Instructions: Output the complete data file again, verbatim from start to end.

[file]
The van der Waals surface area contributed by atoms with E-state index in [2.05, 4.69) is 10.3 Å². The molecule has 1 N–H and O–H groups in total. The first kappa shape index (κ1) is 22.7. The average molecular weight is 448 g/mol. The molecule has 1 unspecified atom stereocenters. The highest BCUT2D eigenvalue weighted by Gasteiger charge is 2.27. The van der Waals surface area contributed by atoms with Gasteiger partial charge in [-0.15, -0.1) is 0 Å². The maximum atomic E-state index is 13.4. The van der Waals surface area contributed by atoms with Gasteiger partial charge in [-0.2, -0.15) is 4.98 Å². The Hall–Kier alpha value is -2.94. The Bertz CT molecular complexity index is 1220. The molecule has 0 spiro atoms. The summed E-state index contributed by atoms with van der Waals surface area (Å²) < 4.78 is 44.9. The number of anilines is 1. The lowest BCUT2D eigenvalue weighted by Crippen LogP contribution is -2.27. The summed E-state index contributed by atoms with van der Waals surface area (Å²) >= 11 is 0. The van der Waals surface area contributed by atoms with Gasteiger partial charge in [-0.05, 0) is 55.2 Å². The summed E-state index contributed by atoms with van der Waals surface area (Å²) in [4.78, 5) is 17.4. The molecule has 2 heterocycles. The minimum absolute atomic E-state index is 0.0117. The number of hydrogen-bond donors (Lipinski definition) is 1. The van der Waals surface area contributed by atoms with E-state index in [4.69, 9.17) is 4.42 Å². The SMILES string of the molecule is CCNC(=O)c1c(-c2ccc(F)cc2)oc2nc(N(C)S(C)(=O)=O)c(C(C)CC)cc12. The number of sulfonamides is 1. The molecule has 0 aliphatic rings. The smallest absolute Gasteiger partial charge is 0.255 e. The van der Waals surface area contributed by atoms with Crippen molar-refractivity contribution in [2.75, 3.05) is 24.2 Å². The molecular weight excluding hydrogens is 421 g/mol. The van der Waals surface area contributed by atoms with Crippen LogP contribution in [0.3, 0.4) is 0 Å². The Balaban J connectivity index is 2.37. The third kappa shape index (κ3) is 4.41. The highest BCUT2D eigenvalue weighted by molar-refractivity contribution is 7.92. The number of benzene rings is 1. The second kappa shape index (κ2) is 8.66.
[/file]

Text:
The van der Waals surface area contributed by atoms with E-state index in [2.05, 4.69) is 10.3 Å². The molecule has 1 N–H and O–H groups in total. The first kappa shape index (κ1) is 22.7. The average molecular weight is 448 g/mol. The molecule has 1 unspecified atom stereocenters. The highest BCUT2D eigenvalue weighted by Gasteiger charge is 2.27. The van der Waals surface area contributed by atoms with Gasteiger partial charge in [-0.15, -0.1) is 0 Å². The maximum atomic E-state index is 13.4. The van der Waals surface area contributed by atoms with Gasteiger partial charge in [-0.2, -0.15) is 4.98 Å². The Hall–Kier alpha value is -2.94. The Bertz CT molecular complexity index is 1220. The molecule has 0 spiro atoms. The summed E-state index contributed by atoms with van der Waals surface area (Å²) < 4.78 is 44.9. The number of anilines is 1. The lowest BCUT2D eigenvalue weighted by Crippen LogP contribution is -2.27. The summed E-state index contributed by atoms with van der Waals surface area (Å²) >= 11 is 0. The van der Waals surface area contributed by atoms with Gasteiger partial charge in [-0.05, 0) is 55.2 Å². The summed E-state index contributed by atoms with van der Waals surface area (Å²) in [4.78, 5) is 17.4. The molecule has 2 heterocycles. The minimum absolute atomic E-state index is 0.0117. The number of hydrogen-bond donors (Lipinski definition) is 1. The van der Waals surface area contributed by atoms with E-state index in [4.69, 9.17) is 4.42 Å². The SMILES string of the molecule is CCNC(=O)c1c(-c2ccc(F)cc2)oc2nc(N(C)S(C)(=O)=O)c(C(C)CC)cc12. The number of sulfonamides is 1. The molecule has 0 aliphatic rings. The smallest absolute Gasteiger partial charge is 0.255 e. The van der Waals surface area contributed by atoms with Crippen molar-refractivity contribution in [2.75, 3.05) is 24.2 Å². The molecular weight excluding hydrogens is 421 g/mol. The van der Waals surface area contributed by atoms with Crippen LogP contribution in [0.3, 0.4) is 0 Å². The Balaban J connectivity index is 2.37. The third kappa shape index (κ3) is 4.41. The highest BCUT2D eigenvalue weighted by molar-refractivity contribution is 7.92. The number of benzene rings is 1. The second kappa shape index (κ2) is 8.66.